Law & Order

DOT Issues National Roadway Safety Strategy With Focus on Safer Vehicles

By SEMA Washington, D.C., Staff

The U.S. Department of Transportation (DOT) has released a new national strategy for addressing roadway safety, saying it has an “ambitious long-term goal of zero roadway fatalities.” The National Roadway Safety Strategy (NRSS) is a five-pronged approach to safety focused on safer people, safer roads, safer vehicles, safer speeds and post-crash care.  Sec. of Transportation Pete Buttigieg maintains that the NRSS is a first, noting that it is a “comprehensive plan to significantly reduce injuries and deaths on America’s roadways.” In the first half of 2021, roadway deaths were up 18.4% compared to the first six months of 2020, which was likely integral in DOT’s creation of the NRSS.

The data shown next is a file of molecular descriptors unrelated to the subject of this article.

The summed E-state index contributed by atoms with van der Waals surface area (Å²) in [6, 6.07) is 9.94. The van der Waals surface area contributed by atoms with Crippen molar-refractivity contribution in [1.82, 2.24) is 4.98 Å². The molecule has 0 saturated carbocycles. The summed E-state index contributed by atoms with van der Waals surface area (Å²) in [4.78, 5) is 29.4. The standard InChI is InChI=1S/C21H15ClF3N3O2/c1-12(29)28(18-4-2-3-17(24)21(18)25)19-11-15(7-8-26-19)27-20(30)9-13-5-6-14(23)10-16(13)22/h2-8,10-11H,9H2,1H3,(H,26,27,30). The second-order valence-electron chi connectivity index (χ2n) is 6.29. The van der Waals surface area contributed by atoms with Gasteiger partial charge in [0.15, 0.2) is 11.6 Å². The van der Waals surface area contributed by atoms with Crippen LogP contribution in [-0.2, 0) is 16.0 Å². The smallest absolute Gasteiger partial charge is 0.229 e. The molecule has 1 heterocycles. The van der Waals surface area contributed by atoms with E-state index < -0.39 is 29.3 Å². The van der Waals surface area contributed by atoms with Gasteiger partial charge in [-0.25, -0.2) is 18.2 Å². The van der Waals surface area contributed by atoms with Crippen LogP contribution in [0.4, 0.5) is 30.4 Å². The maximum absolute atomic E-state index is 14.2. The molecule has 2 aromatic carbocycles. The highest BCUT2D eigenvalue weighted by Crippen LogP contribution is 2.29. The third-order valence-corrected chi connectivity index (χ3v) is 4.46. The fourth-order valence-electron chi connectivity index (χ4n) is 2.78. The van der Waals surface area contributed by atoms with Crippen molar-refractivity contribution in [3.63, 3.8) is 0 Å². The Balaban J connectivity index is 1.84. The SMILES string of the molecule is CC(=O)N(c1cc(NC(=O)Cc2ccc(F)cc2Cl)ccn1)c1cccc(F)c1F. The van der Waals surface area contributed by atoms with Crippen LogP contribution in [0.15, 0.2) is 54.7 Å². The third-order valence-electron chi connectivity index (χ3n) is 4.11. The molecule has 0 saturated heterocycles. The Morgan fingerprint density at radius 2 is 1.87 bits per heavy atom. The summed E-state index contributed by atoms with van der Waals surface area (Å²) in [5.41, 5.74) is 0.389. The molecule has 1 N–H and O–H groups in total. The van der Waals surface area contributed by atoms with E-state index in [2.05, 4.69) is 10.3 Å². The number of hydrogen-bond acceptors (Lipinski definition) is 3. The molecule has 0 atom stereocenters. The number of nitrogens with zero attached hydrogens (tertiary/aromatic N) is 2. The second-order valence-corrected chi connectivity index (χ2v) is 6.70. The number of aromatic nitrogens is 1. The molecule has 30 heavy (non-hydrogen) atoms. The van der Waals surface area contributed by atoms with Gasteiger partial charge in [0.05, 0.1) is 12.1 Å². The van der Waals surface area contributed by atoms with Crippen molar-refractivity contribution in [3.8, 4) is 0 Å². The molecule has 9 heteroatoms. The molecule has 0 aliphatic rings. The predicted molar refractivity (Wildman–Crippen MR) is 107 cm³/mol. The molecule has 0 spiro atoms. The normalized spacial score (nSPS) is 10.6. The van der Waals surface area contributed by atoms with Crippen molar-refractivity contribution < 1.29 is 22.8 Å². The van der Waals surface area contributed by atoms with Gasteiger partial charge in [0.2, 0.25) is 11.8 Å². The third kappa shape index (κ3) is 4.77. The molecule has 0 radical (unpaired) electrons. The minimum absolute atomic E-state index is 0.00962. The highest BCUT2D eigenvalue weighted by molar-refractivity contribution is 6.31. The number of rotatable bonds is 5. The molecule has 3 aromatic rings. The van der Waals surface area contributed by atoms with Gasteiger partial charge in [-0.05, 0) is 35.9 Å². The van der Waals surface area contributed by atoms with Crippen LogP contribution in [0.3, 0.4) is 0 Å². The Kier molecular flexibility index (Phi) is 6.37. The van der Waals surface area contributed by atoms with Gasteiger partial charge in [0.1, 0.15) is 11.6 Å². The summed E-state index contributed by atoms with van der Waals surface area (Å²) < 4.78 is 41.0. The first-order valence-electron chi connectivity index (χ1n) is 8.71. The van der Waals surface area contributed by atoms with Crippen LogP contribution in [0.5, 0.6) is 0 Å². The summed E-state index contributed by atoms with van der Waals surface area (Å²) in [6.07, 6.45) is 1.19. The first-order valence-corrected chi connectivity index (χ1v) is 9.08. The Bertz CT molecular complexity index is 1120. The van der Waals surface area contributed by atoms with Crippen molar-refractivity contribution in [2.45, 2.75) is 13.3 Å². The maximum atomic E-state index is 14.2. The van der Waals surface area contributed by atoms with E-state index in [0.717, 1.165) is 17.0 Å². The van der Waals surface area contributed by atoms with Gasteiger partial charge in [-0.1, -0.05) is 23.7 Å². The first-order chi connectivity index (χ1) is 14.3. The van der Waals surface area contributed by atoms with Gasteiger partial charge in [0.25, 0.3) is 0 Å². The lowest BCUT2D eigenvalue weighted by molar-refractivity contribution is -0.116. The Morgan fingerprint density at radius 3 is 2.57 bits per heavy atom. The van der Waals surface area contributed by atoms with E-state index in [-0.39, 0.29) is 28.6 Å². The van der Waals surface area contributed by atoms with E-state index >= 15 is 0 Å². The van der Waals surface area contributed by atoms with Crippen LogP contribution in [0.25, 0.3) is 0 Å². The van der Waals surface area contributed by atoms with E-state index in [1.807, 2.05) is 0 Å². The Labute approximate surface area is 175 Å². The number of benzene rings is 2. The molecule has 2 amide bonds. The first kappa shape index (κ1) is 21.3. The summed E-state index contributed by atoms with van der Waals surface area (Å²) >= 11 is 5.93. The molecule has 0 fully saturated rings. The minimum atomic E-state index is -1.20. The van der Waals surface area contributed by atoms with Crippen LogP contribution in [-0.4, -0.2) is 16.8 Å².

The National Highway Traffic Safety Administration (NHTSA), an agency within the DOT, will play a vital role in ensuring the NRSS is successful. To address vehicle safety, the NRSS incorporates safety provisions already required by the infrastructure law passed in 2021. This includes a directive that NHTSA update the New Car Assessment Program (NCAP) to include newer safety technologies within the five-star rating program such as automatic emergency braking and lane-keeping assist. These advanced driver-assistance systems (ADAS) help prevent or mitigate the impact of crashes. SEMA will continue to monitor these updates and promote consumers’ ability to modify their vehicles that have ADAS equipment installed. The agency is also scheduled to begin a rulemaking by 2024 to require installation of automatic emergency braking systems as standard equipment on new vehicles to avoid collisions with other vehicles or pedestrians. NHTSA will also consider ways in which alcohol-detection systems, and systems to detect distracted driving may be installed on new motor vehicles. As NHTSA moves forward with these regulatory actions, SEMA will closely participate in the rulemaking process.

For more information, contact Caroline Fletcher at